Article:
— Nathan

Dear Nathan,
I assume you mean an 11-25 SRAM PG 1070 cassette. There is no reason to switch out your derailleur for that cassette. The Apex derailleur will work just fine, with your existing chain.
― Lennard

Dear Lennard.
I am a big fan and about 10 years ago we finished side-by-side at the Birkebeiner ski race.

Anyhow, this year I got myself a pair of Shimano Ultegra tubeless wheels and Hutchinson tubeless Fusion tires. After adding a little Stan’s, soaping the bead and getting the tire on, the front blew off when I was near 90 pounds. I put it back on with less pressure.

On my third or fourth ride, the rear blew off while riding on a smooth, flat surface. I wasn’t hurt, but the “bang” sure was scary.

Have you heard of bad batches of tubeless tires?  I soaped up the bead like I would do to a mountain bike tire and it all appeared fine. Any idea what might have caused my bad luck and am I safe to try another set of tubeless tires?
— Timothy

Dear Timothy,
I have not heard of this with tubeless-specific road wheels and tires. I have found the beadlock ridge on the rim ledge to be quite effective at keeping the tire on the rim, even when riding it deflated.

That said, you can imagine that there is no instance where it is more important than with road tubeless tires to have absolute precision of the tire bead diameter and rim bead seat diameter. If the tire bead diameter is too big or the bead seat diameter of the rim is too small, there’s a very great danger of blowing the tire off of the rim. On a normal clincher setup, you have an inflated inner tube pushing outward, forcing the bead under the edge of the rim hook. With a tubeless tire, there is high pressure trying to yank the tire straight up off of the rim hooks, and there is no tube working to hold the tire beads outward under the rim hooks. So a non-stretch tire bead that is exactly sized to fit the rim is imperative (carbon fiber beads are chosen for this reason in Hutchinson road tubeless tires). I can only postulate that either the tires or the rims (or both) were out of spec.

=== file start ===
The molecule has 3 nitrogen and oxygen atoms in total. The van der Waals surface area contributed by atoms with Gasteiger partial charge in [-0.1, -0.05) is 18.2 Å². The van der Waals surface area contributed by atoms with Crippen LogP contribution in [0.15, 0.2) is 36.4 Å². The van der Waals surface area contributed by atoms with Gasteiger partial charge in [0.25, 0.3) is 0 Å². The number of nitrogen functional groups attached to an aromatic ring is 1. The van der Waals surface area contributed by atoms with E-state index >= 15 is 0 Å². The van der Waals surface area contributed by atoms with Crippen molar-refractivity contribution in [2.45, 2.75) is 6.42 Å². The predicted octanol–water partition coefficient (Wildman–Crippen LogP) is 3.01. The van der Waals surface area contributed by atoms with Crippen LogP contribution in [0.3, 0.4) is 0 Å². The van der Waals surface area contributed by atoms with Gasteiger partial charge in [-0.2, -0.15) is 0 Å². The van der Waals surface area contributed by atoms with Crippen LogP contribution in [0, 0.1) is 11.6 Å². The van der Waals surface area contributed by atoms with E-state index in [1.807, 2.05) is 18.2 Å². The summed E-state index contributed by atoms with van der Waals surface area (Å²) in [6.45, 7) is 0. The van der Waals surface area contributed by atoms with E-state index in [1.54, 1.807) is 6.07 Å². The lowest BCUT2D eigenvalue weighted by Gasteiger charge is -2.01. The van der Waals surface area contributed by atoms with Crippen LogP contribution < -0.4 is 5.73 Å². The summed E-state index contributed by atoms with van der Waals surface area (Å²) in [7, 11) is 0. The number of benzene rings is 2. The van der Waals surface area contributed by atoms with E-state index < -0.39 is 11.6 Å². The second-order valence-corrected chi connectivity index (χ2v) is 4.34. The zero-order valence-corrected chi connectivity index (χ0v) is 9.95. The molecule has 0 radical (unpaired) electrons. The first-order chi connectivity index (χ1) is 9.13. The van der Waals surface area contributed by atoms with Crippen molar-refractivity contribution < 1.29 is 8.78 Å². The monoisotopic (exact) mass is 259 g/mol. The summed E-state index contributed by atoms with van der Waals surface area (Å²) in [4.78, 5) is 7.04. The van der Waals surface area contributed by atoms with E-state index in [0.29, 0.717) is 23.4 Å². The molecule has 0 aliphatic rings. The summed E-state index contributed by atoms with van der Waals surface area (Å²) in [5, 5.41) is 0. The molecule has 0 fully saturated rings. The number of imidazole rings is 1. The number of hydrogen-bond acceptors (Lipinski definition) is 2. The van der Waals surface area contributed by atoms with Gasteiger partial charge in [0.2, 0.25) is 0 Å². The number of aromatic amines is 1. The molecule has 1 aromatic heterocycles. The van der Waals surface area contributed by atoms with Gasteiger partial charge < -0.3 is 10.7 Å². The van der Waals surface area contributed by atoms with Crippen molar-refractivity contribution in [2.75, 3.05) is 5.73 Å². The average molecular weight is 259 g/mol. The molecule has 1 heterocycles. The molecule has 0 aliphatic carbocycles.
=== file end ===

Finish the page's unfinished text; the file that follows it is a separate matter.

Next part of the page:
For somebody like me who rides tubeless road tires constantly, I find this news disconcerting. But my overwhelmingly positive experience with lots of road tubeless tires leads me to think that you’re safe to try a new set of those tires. I doubt you’d have a problem. Your old ones might be worth trying a warranty claim with Hutchinson.

Last month (April), my daughter and I raced all of our local spring half-dirt road races (Boulder-Roubaix, Mead-Roubaix, and Koppenberg) on tubeless road tires (she on Hutchinson Atoms, I on Fusion 3s) without the slightest problem, including finishing Mead-Roubaix with an earring stuck straight into my front tire. In order to go straight into my tire that way, the earring must have been standing upright, post facing up, in the dirt road. The earring post wasn’t even bent; it was pushed all of the way into the tire, and the tire hadn’t lost a bit of pressure! In those races with so much dirt and gravel traversed at high speed, riders were constantly pulling over with flat tires (but we weren’t!). Maybe one of them found the mate to the earring that ended up in my tire. That would be an expensive earring on a tubular tire…
― Lennard

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Lennard Zinn

Lennard Zinn

Our longtime technical writer joined VeloNews in 1987. He is also a framebuilder, a former U.S. National Team rider, and author of many bicycle books, including Zinn and the Art of Mountain Bike Maintenance and Zinn and the Art of Road Bike Maintenance, as well as Zinn and the Art of Triathlon Bikes and Zinn's Cycling Primer: Maintenance Tips and Skill Building for Cyclists. He holds a Bachelor’s degree in physics from Colorado College. Readers can send brief technical questions to Ask LZ.